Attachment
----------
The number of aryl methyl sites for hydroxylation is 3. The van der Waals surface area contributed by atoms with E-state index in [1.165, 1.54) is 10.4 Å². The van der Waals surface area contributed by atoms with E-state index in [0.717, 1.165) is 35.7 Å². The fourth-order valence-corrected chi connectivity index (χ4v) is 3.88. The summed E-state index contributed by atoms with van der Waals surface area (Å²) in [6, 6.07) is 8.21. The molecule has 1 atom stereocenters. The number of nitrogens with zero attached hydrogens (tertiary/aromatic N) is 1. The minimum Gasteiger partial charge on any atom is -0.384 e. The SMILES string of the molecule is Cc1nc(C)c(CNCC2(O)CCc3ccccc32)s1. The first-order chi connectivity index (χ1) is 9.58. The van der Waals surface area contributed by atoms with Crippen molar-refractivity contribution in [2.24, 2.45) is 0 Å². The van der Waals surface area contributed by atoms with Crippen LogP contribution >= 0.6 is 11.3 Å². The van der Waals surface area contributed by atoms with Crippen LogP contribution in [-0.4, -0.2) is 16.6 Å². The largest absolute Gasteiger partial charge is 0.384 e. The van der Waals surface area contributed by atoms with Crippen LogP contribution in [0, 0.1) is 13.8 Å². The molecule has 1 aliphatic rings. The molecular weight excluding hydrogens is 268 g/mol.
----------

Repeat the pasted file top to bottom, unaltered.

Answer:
The number of aryl methyl sites for hydroxylation is 3. The van der Waals surface area contributed by atoms with E-state index in [1.165, 1.54) is 10.4 Å². The van der Waals surface area contributed by atoms with E-state index in [0.717, 1.165) is 35.7 Å². The fourth-order valence-corrected chi connectivity index (χ4v) is 3.88. The summed E-state index contributed by atoms with van der Waals surface area (Å²) in [6, 6.07) is 8.21. The molecule has 1 atom stereocenters. The number of nitrogens with zero attached hydrogens (tertiary/aromatic N) is 1. The minimum Gasteiger partial charge on any atom is -0.384 e. The SMILES string of the molecule is Cc1nc(C)c(CNCC2(O)CCc3ccccc32)s1. The first-order chi connectivity index (χ1) is 9.58. The van der Waals surface area contributed by atoms with Crippen molar-refractivity contribution in [2.24, 2.45) is 0 Å². The van der Waals surface area contributed by atoms with Crippen LogP contribution >= 0.6 is 11.3 Å². The van der Waals surface area contributed by atoms with Crippen LogP contribution in [-0.4, -0.2) is 16.6 Å². The largest absolute Gasteiger partial charge is 0.384 e. The van der Waals surface area contributed by atoms with Crippen LogP contribution in [0, 0.1) is 13.8 Å². The molecule has 1 aliphatic rings. The molecular weight excluding hydrogens is 268 g/mol.